Q. Your work as a group is a mixture of music, spoken word, movement and exudes energy. Why did you choose to create performances that encompassed so many art forms, and what do you want audiences to take away from this mixture of creation?
A. Well, I think the first thing that comes to mind is the fact that The Pacha Mamas came together previously having many different kinds of experiences in the performing arts and each one of us came in with a different specialization. For example, most of Marquetta’s formal artistic training has been in dance, Vivian’s in music and mine in theatre. So we are all bringing these different gifts to the table and finding that it’s fun and interesting and more fulfilling for us to mix it up or combine things- not only for us but for our audiences. All these forms compliment and add depth to each other and it’s sort of a reflection of life really and the beauty and depth that is found in the diversity of people’s gifts especially when expressed in collaboration. In general, we want audiences to feel energized, inspired, engaged and uplifted by what we do and how we do it.
Q. Home Brew is all about aiding local artists in developing their work, as well as exposing Atlanta audiences to local artists. What has been the best part of developing this piece as part of the Home Brew Series, and how does it aid in the next steps?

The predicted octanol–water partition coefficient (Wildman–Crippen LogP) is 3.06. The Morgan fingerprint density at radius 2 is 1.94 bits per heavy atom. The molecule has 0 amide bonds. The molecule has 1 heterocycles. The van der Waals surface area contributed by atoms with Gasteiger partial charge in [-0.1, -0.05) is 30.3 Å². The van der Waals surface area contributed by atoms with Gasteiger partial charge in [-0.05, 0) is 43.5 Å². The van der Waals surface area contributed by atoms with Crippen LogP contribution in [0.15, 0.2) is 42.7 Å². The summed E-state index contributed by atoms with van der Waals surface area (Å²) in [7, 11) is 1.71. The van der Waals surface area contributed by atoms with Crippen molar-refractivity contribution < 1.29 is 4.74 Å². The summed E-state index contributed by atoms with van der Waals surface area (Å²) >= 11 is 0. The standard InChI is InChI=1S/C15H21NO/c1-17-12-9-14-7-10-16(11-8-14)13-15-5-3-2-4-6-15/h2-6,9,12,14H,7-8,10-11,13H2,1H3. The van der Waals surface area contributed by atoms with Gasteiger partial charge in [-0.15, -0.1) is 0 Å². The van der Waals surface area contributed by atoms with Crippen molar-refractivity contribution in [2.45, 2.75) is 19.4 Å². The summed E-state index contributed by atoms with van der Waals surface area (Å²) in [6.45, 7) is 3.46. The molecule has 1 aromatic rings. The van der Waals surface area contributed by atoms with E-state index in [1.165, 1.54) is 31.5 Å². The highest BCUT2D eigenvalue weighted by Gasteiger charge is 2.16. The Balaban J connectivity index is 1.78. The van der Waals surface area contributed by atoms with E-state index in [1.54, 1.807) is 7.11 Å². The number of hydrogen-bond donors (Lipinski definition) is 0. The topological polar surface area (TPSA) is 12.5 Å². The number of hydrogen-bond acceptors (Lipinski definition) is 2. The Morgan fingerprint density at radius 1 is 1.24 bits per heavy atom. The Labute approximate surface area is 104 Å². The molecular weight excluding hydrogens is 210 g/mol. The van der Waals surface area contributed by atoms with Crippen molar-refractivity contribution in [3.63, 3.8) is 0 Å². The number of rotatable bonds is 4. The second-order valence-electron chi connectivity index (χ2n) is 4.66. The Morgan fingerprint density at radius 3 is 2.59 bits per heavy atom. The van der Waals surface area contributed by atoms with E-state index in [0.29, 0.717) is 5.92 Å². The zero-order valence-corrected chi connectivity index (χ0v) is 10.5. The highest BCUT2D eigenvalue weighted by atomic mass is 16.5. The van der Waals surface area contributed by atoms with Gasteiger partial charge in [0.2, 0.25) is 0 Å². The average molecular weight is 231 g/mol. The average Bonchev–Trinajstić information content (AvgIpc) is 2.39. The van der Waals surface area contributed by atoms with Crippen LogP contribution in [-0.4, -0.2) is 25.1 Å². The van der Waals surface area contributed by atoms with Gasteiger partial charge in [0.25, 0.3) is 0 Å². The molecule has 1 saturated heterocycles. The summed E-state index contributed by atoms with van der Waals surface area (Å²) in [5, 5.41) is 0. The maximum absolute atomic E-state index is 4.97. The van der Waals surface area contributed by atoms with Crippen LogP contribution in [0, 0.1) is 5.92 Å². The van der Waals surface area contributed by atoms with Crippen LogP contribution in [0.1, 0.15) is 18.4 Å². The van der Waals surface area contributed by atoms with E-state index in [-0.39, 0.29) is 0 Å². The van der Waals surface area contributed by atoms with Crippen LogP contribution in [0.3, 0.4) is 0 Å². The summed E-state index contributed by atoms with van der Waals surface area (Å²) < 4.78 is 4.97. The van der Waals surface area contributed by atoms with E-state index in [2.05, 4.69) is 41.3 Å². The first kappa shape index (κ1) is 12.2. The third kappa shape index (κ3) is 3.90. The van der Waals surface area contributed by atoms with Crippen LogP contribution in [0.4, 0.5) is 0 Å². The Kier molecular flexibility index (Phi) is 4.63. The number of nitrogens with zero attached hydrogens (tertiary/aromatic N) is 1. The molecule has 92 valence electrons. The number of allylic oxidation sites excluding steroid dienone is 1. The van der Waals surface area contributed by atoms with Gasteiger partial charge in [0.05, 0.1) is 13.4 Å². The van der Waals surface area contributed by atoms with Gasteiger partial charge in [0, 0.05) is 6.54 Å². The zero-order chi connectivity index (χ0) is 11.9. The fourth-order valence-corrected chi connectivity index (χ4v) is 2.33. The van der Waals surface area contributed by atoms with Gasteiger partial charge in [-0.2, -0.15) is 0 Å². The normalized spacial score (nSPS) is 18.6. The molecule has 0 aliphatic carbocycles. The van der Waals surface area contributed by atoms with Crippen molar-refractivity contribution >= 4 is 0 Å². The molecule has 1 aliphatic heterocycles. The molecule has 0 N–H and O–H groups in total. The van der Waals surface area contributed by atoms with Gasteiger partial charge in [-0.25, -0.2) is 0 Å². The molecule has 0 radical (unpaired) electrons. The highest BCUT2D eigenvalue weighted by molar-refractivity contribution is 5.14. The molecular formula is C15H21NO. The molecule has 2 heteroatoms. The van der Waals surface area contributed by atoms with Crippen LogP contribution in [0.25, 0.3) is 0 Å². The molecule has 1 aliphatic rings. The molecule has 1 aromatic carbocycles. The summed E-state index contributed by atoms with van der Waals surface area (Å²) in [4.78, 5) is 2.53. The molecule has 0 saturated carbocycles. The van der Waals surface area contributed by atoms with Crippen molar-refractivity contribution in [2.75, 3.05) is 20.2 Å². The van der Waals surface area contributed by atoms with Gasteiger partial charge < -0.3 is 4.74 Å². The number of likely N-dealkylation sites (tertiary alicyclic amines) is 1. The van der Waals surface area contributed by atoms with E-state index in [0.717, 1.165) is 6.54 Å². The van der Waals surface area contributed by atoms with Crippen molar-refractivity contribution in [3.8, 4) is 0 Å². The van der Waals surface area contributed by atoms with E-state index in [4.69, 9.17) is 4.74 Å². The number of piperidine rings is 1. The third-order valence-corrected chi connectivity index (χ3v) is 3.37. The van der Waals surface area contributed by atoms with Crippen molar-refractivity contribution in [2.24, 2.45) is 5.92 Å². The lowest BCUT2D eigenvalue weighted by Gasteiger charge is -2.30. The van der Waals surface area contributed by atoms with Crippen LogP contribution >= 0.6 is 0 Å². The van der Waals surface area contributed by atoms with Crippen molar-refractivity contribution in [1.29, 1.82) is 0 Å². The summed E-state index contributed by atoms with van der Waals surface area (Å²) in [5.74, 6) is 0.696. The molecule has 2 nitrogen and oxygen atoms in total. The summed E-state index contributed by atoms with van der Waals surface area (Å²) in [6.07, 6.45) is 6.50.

A. This opportunity has actually been much more significant for us than I think we originally anticipated. I am so grateful for it and we haven’t even had our presentation yet because honestly it really is about the process at this point. As individual artists, The Pacha Mamas are all piecing together our living in very creative ways through many different means. By most people’s standards, we live on the edge financially which is a price many artists pay but wouldn’t have it any other way out of integrity to our creative spirit/freedom. SO to coordinate the schedules of all three of us in order to find chunks of time to develop/create together is very difficult. BUT when you have a deadline, you go way out of your way to make it happen which is what we have been doing. So at this moment the fact that we have a definite place and time to share our work has been a huge catalyst in the actual creation of this piece so far. We are so thankful for the sense of purpose Home Brew has given us. The idea that there are people out there that believe in what we are doing enough to help support us in making it happen is HUGE. It’s not that easy to get support in developing new work and it usually requires a lot of voluntary time from the artists. I feel like the root of this comes from a real disconnect in our culture when it comes to the things we value in general and in particular valuing product over process. I’m looking forward to the kind of world where art and especially the kind that really engages the audience in inquiry is truly valued for the power that it has to help make the world a more spiritually and emotionally healthy place, translating into more true joy, love and peace all around!!! I believe as we begin to hold those aspects of ourselves that are considered yin/feminine energy in much higher esteem, creating more balance within ourselves, we will begin to see this change in the world. Ultimately, I’m hoping that Guardians of Gaia is one of the things that helps facilitate that change and with the help of the Home Brew program that feels much more feasible to us.